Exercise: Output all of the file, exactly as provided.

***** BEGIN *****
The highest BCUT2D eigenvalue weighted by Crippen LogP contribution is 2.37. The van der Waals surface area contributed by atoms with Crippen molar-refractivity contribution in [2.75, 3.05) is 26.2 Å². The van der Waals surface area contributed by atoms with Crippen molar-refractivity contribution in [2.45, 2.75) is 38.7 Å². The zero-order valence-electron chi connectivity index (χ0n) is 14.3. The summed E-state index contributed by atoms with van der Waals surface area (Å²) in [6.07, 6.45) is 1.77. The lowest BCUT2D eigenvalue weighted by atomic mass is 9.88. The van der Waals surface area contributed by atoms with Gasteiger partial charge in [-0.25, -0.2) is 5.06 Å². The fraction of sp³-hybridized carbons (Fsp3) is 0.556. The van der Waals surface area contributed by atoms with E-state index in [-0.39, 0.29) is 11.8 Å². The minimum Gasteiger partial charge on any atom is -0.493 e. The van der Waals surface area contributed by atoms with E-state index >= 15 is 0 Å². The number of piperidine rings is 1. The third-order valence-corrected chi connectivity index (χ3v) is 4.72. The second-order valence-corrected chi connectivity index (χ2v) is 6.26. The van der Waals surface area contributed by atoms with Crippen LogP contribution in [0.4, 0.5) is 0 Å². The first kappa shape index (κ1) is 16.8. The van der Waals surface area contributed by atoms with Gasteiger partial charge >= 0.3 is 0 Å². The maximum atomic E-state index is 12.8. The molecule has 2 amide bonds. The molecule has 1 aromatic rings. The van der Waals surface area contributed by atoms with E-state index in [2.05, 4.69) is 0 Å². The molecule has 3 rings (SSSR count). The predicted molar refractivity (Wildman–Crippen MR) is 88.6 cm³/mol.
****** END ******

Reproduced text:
The highest BCUT2D eigenvalue weighted by Crippen LogP contribution is 2.37. The van der Waals surface area contributed by atoms with Crippen molar-refractivity contribution in [2.75, 3.05) is 26.2 Å². The van der Waals surface area contributed by atoms with Crippen molar-refractivity contribution in [2.45, 2.75) is 38.7 Å². The zero-order valence-electron chi connectivity index (χ0n) is 14.3. The summed E-state index contributed by atoms with van der Waals surface area (Å²) in [6.07, 6.45) is 1.77. The lowest BCUT2D eigenvalue weighted by atomic mass is 9.88. The van der Waals surface area contributed by atoms with Gasteiger partial charge in [-0.25, -0.2) is 5.06 Å². The fraction of sp³-hybridized carbons (Fsp3) is 0.556. The van der Waals surface area contributed by atoms with E-state index in [-0.39, 0.29) is 11.8 Å². The minimum Gasteiger partial charge on any atom is -0.493 e. The van der Waals surface area contributed by atoms with E-state index >= 15 is 0 Å². The number of piperidine rings is 1. The third-order valence-corrected chi connectivity index (χ3v) is 4.72. The second-order valence-corrected chi connectivity index (χ2v) is 6.26. The van der Waals surface area contributed by atoms with Crippen LogP contribution in [0.4, 0.5) is 0 Å². The first kappa shape index (κ1) is 16.8. The van der Waals surface area contributed by atoms with Gasteiger partial charge >= 0.3 is 0 Å². The maximum atomic E-state index is 12.8. The molecule has 2 amide bonds. The molecule has 1 aromatic rings. The van der Waals surface area contributed by atoms with E-state index in [2.05, 4.69) is 0 Å². The molecule has 3 rings (SSSR count). The predicted molar refractivity (Wildman–Crippen MR) is 88.6 cm³/mol.